Meet the senior assessor mentor: Kat Reweti-Russell

October 21, 2021

Kat Reweti-Russell spent 18 months working at Skills Active Aotearoa, but her career as a Skills Active assessor has been much longer than that - and now she is helping others to become great assessors as well.

Kat (Te Atihanunui-a-Pāpārangi, Ngāti Raukawa, Ngāti Pākehā) has worked in health and education for more than 15 years, and has a particular passion for Māori health and public health. She first came across Skills Active when she became an in-house assessor while working at Capital and Coast District Health Board.

With Kat’s support, CCDHB learners were able to complete Te Tohu Whakawaiora, which was jointly developed with Skills Active and is Aotearoa’s first health-specific, nationally recognised cultural competency qualification. Kat got registered as an assessor to support her colleagues who wanted to improve their capabilities in working with Māori patients, clients and whānau.

“We wanted to develop the cultural competency programme as a way to improve Māori health outcomes, by increasing staff awareness of mātauranga Māori,” Kat says.

The very successful programme has now been running for more than six years and has seen more than 80 graduates come through it with increased confidence and familiarity with te ao Māori.

When an industry advisory role came up within Skills Active, Kat was excited to join the team and take a break from the sometimes demanding world of public health.

During her time at Skills Active she was involved in the development of the Māori suite of programmes, covering Manaaki Marae, Tikanga and Māori Business. She also worked with another health provider, Wise Group - Te Pou, to support eight graduates through Level 2 and Level 3 te ao Māori programmes.

Kat recruited a number of new assessors to work in the Māori development space. To nurture this growing pool of specialists, she stepped herself up and became a senior assessor mentor (SAM) – a really important position that underpins the quality and consistency of the entire Skills Active assessor workforce.

“After seven years of being an assessor, in order to continue my own professional development and that of my peers, I wanted to support the development of all the new junior assessors that were coming through,” Kat says.

“I would also like to bring more people on as SAMs in the Māori qualifications. I’m not a lone expert; it takes the work of many. When we’re working together as a group, sharing ideas, iwi perspectives, and knowledge on mātauranga Māori – then that will be a robust space to inform the assessments and qualifications.”

As a SAM, Kat’s job is to support new assessors through their provisional period.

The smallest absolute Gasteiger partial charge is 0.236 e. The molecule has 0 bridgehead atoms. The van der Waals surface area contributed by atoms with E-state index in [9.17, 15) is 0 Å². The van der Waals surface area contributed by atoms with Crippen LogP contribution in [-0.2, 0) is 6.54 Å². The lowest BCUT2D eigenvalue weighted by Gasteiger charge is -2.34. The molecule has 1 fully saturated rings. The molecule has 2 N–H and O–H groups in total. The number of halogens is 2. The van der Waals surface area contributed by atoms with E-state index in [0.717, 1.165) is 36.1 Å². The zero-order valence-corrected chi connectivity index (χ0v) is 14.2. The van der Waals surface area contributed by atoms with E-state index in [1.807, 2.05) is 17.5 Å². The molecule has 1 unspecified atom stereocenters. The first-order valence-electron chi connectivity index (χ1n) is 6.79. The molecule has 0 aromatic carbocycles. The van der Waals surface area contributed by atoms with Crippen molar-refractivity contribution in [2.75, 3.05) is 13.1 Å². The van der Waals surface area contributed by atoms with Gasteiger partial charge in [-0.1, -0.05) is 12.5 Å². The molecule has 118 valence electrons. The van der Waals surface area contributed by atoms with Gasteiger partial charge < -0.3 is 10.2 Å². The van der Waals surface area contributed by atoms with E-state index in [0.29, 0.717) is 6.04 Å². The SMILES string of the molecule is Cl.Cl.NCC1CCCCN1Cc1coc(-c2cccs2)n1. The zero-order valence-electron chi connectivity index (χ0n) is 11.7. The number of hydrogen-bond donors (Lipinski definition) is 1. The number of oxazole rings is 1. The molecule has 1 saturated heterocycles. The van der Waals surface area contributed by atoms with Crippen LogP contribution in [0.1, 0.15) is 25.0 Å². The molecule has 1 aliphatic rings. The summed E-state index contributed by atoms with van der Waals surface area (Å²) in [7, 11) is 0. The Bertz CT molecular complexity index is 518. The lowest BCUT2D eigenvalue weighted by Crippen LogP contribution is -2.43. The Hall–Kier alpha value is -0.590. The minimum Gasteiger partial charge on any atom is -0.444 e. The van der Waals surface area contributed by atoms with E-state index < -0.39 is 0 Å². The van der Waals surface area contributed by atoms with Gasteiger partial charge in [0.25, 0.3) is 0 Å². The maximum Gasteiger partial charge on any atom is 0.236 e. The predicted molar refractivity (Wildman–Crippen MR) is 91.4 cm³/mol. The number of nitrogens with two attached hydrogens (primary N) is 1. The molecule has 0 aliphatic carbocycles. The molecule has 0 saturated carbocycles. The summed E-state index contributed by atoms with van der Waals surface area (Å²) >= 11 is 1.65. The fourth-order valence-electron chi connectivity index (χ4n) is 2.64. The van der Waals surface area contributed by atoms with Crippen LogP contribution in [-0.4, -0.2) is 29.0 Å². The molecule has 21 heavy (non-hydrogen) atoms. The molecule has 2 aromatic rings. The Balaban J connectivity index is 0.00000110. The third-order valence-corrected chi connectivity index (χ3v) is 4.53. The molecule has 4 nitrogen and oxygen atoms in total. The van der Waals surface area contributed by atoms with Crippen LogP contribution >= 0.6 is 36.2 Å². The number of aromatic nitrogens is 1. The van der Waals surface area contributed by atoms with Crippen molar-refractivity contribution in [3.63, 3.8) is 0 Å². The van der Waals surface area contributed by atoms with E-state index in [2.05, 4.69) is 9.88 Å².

“There are some very strong criteria around what you have to do, and techniques around being a good assessor as opposed to just being an assessor.

“A good assessor gives high-quality feedback to the learner, they connect with them regularly, making sure the support is there, and providing openings for conversations to happen.

“So as SAMs, we are walking alongside the junior assessor in their first year, and monitoring that they are picking up those things. And it’s important for them to know that they can pick up the phone and call whenever they need to.”

After her time at Skills Active, Kat decided to return to her main passion, and she’s now working on critical public health objectives at the Ministry of Health. But she is stoked to have worked on creating cultural learning opportunities while she was at Skills Active. And the work continues in her ongoing role as a SAM.

Kat says she loves to see people with potential succeed in their training and become talented and capable assessors who will spread te ao Māori capability and competence even further.

“It doesn’t matter if you’re in health or education or any other area of work – being able to communicate and engage effectively with Māori, having knowledge of tikanga Māori and mātauranga Māori, these are essential skills for being a well-rounded person in Aotearoa,” Kat says.

These skills help to break down barriers, dismantle racism, and encourage people to conquer their fear of the unknown, she says.

“For me, this knowledge is the first step in bridging gaps between people and communities. And I am proud to be following in the footsteps of my grandparents, who were native speakers and practiced tikanga every single day. So this work is honouring my ancestors, but it’s also teaching the next generation that te ao Māori can and will be a part of their lives.”